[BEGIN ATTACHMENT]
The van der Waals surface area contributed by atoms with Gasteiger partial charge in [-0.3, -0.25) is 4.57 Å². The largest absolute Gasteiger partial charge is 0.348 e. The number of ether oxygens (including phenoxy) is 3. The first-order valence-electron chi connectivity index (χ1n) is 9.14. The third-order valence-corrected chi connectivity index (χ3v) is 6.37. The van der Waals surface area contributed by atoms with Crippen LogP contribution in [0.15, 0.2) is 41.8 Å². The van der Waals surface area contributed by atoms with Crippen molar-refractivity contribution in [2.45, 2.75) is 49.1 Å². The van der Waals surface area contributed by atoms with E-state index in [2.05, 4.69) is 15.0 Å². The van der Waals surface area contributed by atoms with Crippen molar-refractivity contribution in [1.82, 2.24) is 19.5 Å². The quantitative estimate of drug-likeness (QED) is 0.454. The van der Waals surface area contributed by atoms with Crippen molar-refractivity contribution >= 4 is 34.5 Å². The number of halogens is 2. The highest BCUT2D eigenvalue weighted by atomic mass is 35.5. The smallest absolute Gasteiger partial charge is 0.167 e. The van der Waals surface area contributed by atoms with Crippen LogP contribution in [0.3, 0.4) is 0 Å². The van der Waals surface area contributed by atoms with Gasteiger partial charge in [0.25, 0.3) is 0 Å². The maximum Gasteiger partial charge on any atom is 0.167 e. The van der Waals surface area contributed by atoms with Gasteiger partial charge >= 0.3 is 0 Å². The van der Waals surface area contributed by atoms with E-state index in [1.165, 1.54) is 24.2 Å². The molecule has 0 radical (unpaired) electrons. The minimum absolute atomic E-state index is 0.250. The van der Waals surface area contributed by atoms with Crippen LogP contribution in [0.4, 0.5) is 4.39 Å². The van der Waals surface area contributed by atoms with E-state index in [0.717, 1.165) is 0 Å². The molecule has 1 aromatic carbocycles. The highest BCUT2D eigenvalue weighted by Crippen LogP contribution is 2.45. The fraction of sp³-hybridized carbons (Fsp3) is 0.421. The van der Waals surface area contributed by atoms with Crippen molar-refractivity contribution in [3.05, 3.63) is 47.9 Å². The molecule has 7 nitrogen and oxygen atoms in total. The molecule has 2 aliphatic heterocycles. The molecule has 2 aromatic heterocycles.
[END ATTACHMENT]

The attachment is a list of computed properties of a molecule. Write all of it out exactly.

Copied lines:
The van der Waals surface area contributed by atoms with Gasteiger partial charge in [-0.3, -0.25) is 4.57 Å². The largest absolute Gasteiger partial charge is 0.348 e. The number of ether oxygens (including phenoxy) is 3. The first-order valence-electron chi connectivity index (χ1n) is 9.14. The third-order valence-corrected chi connectivity index (χ3v) is 6.37. The van der Waals surface area contributed by atoms with Crippen LogP contribution in [0.15, 0.2) is 41.8 Å². The van der Waals surface area contributed by atoms with Crippen molar-refractivity contribution in [2.45, 2.75) is 49.1 Å². The van der Waals surface area contributed by atoms with E-state index in [2.05, 4.69) is 15.0 Å². The van der Waals surface area contributed by atoms with Crippen molar-refractivity contribution in [1.82, 2.24) is 19.5 Å². The quantitative estimate of drug-likeness (QED) is 0.454. The van der Waals surface area contributed by atoms with Crippen molar-refractivity contribution >= 4 is 34.5 Å². The number of halogens is 2. The highest BCUT2D eigenvalue weighted by atomic mass is 35.5. The smallest absolute Gasteiger partial charge is 0.167 e. The van der Waals surface area contributed by atoms with Crippen LogP contribution in [0.3, 0.4) is 0 Å². The van der Waals surface area contributed by atoms with Gasteiger partial charge in [0.25, 0.3) is 0 Å². The maximum Gasteiger partial charge on any atom is 0.167 e. The van der Waals surface area contributed by atoms with Gasteiger partial charge >= 0.3 is 0 Å². The van der Waals surface area contributed by atoms with E-state index in [1.165, 1.54) is 24.2 Å². The molecule has 0 radical (unpaired) electrons. The minimum absolute atomic E-state index is 0.250. The van der Waals surface area contributed by atoms with Crippen LogP contribution in [0.4, 0.5) is 4.39 Å². The van der Waals surface area contributed by atoms with E-state index in [0.717, 1.165) is 0 Å². The molecule has 1 aromatic carbocycles. The highest BCUT2D eigenvalue weighted by Crippen LogP contribution is 2.45. The fraction of sp³-hybridized carbons (Fsp3) is 0.421. The van der Waals surface area contributed by atoms with Crippen molar-refractivity contribution in [3.05, 3.63) is 47.9 Å². The molecule has 7 nitrogen and oxygen atoms in total. The molecule has 2 aliphatic heterocycles. The molecule has 2 aromatic heterocycles.